Speaking for myself — having never before worked in an environment that provided an easy and universal interface to object properties of any arbitrary internal complexity — I think it’s pretty great. Once you get over the slight awkwardness of using this.get('property') instead of this.property, you can stop worrying and just love the power and simplification of uniform access.

Another bonus of Ember’s computed properties, that I’ve completely glossed over so far, is that you get immediate change awareness as a result. That weird-looking function() {}.property() syntax is used by Ember, such that when anything in that property declaration changes, your computed property will too. When your template is using a computed property to display a list, and a user action knocks a member from that list, or changes which contents that list should have, your template’ll just effortlessly change to match. Method calls from complex data access definitely don’t get you that!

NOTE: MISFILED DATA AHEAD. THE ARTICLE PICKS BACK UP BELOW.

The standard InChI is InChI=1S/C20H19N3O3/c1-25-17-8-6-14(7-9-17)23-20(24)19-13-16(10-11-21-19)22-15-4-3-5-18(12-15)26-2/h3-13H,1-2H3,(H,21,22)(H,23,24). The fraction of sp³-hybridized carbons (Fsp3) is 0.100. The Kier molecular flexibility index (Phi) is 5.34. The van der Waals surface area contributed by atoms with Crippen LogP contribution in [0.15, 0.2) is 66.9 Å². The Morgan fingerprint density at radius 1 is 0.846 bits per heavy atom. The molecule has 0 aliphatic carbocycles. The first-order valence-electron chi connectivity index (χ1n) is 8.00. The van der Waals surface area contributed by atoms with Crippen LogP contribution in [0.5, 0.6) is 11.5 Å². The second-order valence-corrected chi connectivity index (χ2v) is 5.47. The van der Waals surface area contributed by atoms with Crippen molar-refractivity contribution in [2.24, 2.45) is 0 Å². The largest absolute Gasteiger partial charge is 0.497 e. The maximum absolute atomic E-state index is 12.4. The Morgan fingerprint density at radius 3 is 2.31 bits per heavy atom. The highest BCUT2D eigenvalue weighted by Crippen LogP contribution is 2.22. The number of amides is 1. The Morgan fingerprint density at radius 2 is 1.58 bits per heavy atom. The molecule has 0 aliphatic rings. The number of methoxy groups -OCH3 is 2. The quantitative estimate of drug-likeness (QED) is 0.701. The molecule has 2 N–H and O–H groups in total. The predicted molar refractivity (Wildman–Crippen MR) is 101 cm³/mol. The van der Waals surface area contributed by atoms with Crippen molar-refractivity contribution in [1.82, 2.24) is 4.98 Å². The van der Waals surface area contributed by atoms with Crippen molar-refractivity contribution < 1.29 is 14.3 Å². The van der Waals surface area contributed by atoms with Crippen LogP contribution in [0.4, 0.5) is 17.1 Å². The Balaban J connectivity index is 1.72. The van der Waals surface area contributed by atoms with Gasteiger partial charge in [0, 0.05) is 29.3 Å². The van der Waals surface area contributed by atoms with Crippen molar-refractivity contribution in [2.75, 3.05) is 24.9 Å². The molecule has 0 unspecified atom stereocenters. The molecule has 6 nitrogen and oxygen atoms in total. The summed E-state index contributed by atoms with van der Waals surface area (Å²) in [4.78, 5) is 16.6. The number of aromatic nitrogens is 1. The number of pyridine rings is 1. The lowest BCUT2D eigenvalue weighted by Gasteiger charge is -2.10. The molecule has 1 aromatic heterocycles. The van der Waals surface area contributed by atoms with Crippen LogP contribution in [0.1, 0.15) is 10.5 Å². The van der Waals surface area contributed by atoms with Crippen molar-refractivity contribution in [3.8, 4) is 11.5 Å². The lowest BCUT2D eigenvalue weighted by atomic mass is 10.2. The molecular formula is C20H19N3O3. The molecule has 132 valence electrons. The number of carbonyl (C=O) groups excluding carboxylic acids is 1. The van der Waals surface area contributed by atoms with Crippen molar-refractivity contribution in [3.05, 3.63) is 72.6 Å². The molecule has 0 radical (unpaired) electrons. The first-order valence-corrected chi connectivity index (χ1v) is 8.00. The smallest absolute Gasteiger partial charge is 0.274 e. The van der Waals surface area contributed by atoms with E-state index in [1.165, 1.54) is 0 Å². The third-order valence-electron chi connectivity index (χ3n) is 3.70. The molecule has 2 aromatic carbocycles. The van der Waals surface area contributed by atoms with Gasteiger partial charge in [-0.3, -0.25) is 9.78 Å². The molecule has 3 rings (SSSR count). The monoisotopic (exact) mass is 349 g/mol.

I hope I’ve given you a good grounding to understand computed properties, though I’ve not really explained them fully. Ember’s documentation of computed properties is a great place to start to master them if you’re ready to dive in. And if not, I hope you’ve got a better sense of where Ember’s insistence on this.get() and this.set() is really coming from.

About David Hayes

David likes learning, solving hard problems, and teaching. He bikes a lot, and lives in (and loves) Colorado. You can find him on Twitter as @davidbhayes and check out his latest hobby-project, Quodid, a monument to his love for pithy bits of wisdom.